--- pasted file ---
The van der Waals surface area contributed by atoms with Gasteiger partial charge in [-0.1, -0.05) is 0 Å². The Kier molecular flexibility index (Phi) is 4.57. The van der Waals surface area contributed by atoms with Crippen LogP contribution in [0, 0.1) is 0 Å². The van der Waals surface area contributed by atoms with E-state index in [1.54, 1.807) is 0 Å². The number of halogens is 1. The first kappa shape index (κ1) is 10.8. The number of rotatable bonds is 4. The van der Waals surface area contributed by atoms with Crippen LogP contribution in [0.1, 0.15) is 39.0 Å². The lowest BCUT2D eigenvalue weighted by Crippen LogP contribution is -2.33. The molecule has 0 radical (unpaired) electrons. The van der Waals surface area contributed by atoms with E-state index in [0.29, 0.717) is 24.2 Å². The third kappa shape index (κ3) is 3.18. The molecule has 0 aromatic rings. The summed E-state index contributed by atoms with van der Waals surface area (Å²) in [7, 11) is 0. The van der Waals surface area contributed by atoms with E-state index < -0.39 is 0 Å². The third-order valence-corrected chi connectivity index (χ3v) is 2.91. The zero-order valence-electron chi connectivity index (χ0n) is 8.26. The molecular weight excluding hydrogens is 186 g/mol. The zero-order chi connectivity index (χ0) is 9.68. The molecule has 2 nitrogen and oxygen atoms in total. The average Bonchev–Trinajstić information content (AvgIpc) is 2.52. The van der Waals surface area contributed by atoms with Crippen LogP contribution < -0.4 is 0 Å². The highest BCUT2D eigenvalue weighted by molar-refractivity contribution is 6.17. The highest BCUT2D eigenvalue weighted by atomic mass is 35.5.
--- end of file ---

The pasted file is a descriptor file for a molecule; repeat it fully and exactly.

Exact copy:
The van der Waals surface area contributed by atoms with Gasteiger partial charge in [-0.1, -0.05) is 0 Å². The Kier molecular flexibility index (Phi) is 4.57. The van der Waals surface area contributed by atoms with Crippen LogP contribution in [0, 0.1) is 0 Å². The van der Waals surface area contributed by atoms with E-state index in [1.54, 1.807) is 0 Å². The number of halogens is 1. The first kappa shape index (κ1) is 10.8. The number of rotatable bonds is 4. The van der Waals surface area contributed by atoms with Crippen LogP contribution in [0.1, 0.15) is 39.0 Å². The lowest BCUT2D eigenvalue weighted by Crippen LogP contribution is -2.33. The molecule has 0 radical (unpaired) electrons. The van der Waals surface area contributed by atoms with E-state index in [0.29, 0.717) is 24.2 Å². The third kappa shape index (κ3) is 3.18. The molecule has 0 aromatic rings. The summed E-state index contributed by atoms with van der Waals surface area (Å²) in [7, 11) is 0. The van der Waals surface area contributed by atoms with E-state index < -0.39 is 0 Å². The third-order valence-corrected chi connectivity index (χ3v) is 2.91. The zero-order valence-electron chi connectivity index (χ0n) is 8.26. The molecular weight excluding hydrogens is 186 g/mol. The zero-order chi connectivity index (χ0) is 9.68. The molecule has 2 nitrogen and oxygen atoms in total. The average Bonchev–Trinajstić information content (AvgIpc) is 2.52. The van der Waals surface area contributed by atoms with Crippen LogP contribution < -0.4 is 0 Å². The highest BCUT2D eigenvalue weighted by molar-refractivity contribution is 6.17. The highest BCUT2D eigenvalue weighted by atomic mass is 35.5.